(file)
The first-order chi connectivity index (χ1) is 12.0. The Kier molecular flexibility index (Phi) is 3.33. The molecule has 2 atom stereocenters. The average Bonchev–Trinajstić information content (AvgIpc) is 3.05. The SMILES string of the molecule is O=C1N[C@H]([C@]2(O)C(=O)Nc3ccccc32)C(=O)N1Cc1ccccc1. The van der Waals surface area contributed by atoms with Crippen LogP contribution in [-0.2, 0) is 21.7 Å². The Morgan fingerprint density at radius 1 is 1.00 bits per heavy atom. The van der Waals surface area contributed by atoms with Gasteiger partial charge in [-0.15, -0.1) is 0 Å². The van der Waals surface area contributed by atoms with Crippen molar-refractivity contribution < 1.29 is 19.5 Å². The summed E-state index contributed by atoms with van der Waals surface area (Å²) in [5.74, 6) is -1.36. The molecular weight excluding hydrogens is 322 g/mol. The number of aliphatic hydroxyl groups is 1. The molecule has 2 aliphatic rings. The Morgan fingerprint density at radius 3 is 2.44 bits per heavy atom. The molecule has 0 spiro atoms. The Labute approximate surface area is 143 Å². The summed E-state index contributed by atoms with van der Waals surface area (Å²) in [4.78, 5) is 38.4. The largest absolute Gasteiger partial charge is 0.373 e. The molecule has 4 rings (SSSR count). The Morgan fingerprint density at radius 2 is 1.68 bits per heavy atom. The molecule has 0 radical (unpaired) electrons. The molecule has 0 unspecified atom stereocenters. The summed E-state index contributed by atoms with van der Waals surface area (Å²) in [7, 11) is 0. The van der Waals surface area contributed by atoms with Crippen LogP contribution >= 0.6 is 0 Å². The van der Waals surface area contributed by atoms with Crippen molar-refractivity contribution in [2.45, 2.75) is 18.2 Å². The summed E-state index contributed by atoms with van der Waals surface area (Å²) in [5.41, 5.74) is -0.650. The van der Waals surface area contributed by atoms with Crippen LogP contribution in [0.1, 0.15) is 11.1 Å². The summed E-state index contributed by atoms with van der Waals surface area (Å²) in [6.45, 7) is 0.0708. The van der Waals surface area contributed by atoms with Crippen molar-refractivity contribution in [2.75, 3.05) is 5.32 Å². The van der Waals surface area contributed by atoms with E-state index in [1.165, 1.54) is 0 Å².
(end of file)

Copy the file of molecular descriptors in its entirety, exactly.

The first-order chi connectivity index (χ1) is 12.0. The Kier molecular flexibility index (Phi) is 3.33. The molecule has 2 atom stereocenters. The average Bonchev–Trinajstić information content (AvgIpc) is 3.05. The SMILES string of the molecule is O=C1N[C@H]([C@]2(O)C(=O)Nc3ccccc32)C(=O)N1Cc1ccccc1. The van der Waals surface area contributed by atoms with Crippen LogP contribution in [-0.2, 0) is 21.7 Å². The Morgan fingerprint density at radius 1 is 1.00 bits per heavy atom. The van der Waals surface area contributed by atoms with Gasteiger partial charge in [-0.15, -0.1) is 0 Å². The van der Waals surface area contributed by atoms with Crippen molar-refractivity contribution < 1.29 is 19.5 Å². The summed E-state index contributed by atoms with van der Waals surface area (Å²) in [5.74, 6) is -1.36. The molecular weight excluding hydrogens is 322 g/mol. The number of aliphatic hydroxyl groups is 1. The molecule has 2 aliphatic rings. The Morgan fingerprint density at radius 3 is 2.44 bits per heavy atom. The molecule has 0 spiro atoms. The Labute approximate surface area is 143 Å². The summed E-state index contributed by atoms with van der Waals surface area (Å²) in [4.78, 5) is 38.4. The largest absolute Gasteiger partial charge is 0.373 e. The molecule has 4 rings (SSSR count). The Morgan fingerprint density at radius 2 is 1.68 bits per heavy atom. The molecule has 0 radical (unpaired) electrons. The molecule has 0 unspecified atom stereocenters. The summed E-state index contributed by atoms with van der Waals surface area (Å²) in [7, 11) is 0. The van der Waals surface area contributed by atoms with Crippen LogP contribution >= 0.6 is 0 Å². The van der Waals surface area contributed by atoms with Crippen molar-refractivity contribution in [2.45, 2.75) is 18.2 Å². The summed E-state index contributed by atoms with van der Waals surface area (Å²) in [5.41, 5.74) is -0.650. The van der Waals surface area contributed by atoms with Crippen LogP contribution in [0.1, 0.15) is 11.1 Å². The summed E-state index contributed by atoms with van der Waals surface area (Å²) in [6.45, 7) is 0.0708. The van der Waals surface area contributed by atoms with Crippen molar-refractivity contribution in [2.75, 3.05) is 5.32 Å². The van der Waals surface area contributed by atoms with E-state index in [1.165, 1.54) is 0 Å².